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On 14 December 1998 most of the country was preparing to celebrate Christmas. The Government published a paper 'Breaking the Logjam', with its proposals for increasing the already heavy tax burden on motorists. Motorists now face:

Mark McArthur-Christie of the Association of British Drivers (ABD; a group unrelated to New Alliance) did the public a service by pointing out what the Government proposals mean:



Following a New Alliance media campaign, which made over four million newspapers, the public consultation went against these proposals. The Government instead decided to devolve the unpopularity risk to local authorities.

One big development has been in the new Greater London Authority, where Mayor Ken Livingstone will introduce Congestion Charging in February 2003. His original plans, scrutinised by the GLA Assembly in October 2000, closely followed an EU blueprint. (Hardly surprising as Livingstone is a key member of Britain In Europe/London In Europe and a propagandist for the Euro).

Such was his haste to get in Congestion Charging by 2003, Livingstone was censured by GLA members in December 2000 for failing to address their practical concerns. There has also been unrest over his 'public consultation' - the scheme was introduced even though a majority of responses opposed his plans. (See



The New Alliance can reveal that, as with much unwanted bureaucracy and legislation, the hand of the European Union (EC/EU) can be traced. The Government's Department for Transport (then known as 'Department of the Environment, Transport and the Regions' (DETR)) hosted on its website another paper, "A New Deal for Transport", which says:

"More direct charges can also be very effective in influencing demand….

…. road user charging and a levy on non-residential parking. The European Commission's Green Paper 'Towards Fair and Efficient Pricing in Transport' advocates the use of such measures…."

"The European Union has an important role to play in setting the framework of policy and law"

"The UK cannot succeed in delivering an integrated transport policy in isolation from Europe".

Perhaps the last comment really means that the UK is not allowed to operate its own transport policy, as the Maastricht Treaty gave us no veto on EU proposals.

The public should demand a proper analysis of the EU's claims to promote its transport programme in the name of the environment. (Or if you prefer the jargon – "Sustainable Mobility"). The fragmentation of the old British Rail happened in response to the EC Railways Directive of 1991, and has resulted in poorer services to commuters.

It should also remember also the damage to the environment caused by the Common Agricultural and Fisheries Policies. And abroad, in countries like Portugal, many of the problems said to be caused by motorists have in fact resulted from EU-sponsored road building in the name of Trans European Networks!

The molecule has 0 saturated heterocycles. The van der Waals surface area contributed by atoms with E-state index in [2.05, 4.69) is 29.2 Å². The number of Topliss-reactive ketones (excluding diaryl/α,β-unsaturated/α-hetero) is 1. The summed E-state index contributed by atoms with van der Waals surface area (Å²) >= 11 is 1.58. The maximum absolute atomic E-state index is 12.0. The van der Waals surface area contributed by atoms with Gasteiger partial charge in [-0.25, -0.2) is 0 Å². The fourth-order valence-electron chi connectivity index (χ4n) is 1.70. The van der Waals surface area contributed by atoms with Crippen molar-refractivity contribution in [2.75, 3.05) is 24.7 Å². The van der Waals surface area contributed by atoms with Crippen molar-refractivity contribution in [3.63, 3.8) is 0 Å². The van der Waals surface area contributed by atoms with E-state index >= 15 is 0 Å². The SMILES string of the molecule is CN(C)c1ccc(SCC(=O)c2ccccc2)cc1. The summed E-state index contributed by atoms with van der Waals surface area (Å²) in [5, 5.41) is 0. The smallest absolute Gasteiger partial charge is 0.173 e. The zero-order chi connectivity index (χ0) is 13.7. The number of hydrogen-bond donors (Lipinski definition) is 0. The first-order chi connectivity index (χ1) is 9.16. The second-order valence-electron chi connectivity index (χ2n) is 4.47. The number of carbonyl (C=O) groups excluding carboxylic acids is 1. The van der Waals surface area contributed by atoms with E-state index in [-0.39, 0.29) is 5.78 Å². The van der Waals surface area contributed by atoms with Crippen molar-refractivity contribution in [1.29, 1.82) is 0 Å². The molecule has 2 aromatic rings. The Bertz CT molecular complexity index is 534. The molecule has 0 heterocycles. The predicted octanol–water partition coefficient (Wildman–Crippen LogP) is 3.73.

It is difficult to see how adopting the draconian and costly measures proposed by the DETR and the EU will improve Britain's "competitiveness". But that is what is claimed by both parties.


At the same time as the EU is puffing itself up as a promoter of "free movement of people" and "security, freedom and justice", it is actively undermining these things. The car is not a luxury for many elderly people, and those who live in dangerous inner cities or isolated rural areas.

The BBC's Education Website advertises that the Car Free Cities (CFC) network was set up by the European Commission's DG XI directorate. The CFC website proclaims:

"All decision makers at the local, regional, national and European levels are urged to play their part in changing our culture of mobility"

CFC is working to the spirit of the Copenhagen Declaration, signed on 8 May 1996. This talks of minimising the amount of public space allocated to cars. Rather hypocritically it talks about the "social exclusion" of citizens who do not have the use of a car – yet the cost hikes it supports would affect many. (In Britain, public transport will eventually become dearer as a result of having to levy VAT on fares, which is laid down by another EU "action programme" – COM(96)328. EU Tax Commissioner Bolkestein has said that Britain's arrangements are only 'transitory' - i.e. temporary).

Technically, CFC merged with the transport committee of Eurocities to become ACCESS in January 2002, but we are assured that ACCESS will continue its work! UK local government members include: Aberdeen, Edinburgh, Glasgow, Guildford, Lancashire CC, Leeds, London Boroughs of: Camden, Ealing, Lambeth, Merton, Southwark; Corporation of London, Manchester, Nottingham, Telford and Wrekin. Also Merseytravel (Liverpool).

We can only guess what is the planners' real agenda?. But as powers lost to the EU cannot legally be given back to an individual country, it is only by withdrawing from the EU that we can genuinely have national policies that safeguard both the environment and Britain's 36 million motorists.


ABD website for general pointers to charging plans:

NAAT website for tolling information:

David Delaney's 'Eurofollies' website describes the effect of other EU initiatives on transport users:

Department for Transport: (reformed in 2002; previously known as DTLR or DETR.
Old links no longer work, but are listed for historic reference).
Visit the new website and use its Search facility:

DETR paper – Breaking The Logjam:

(Chapter 4 on Consultation recommended):

DETR paper – A New Deal on Transport:

(Chapter 4 on Charging recommended):

Commission for Integrated Transport - EU measures by the back door?:

EU Transport Directorate website:

ACCESS ('Car Free Cities'):


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Date this page compiled 7 March 1999, updated: 5 September 2002; links 7 October 2006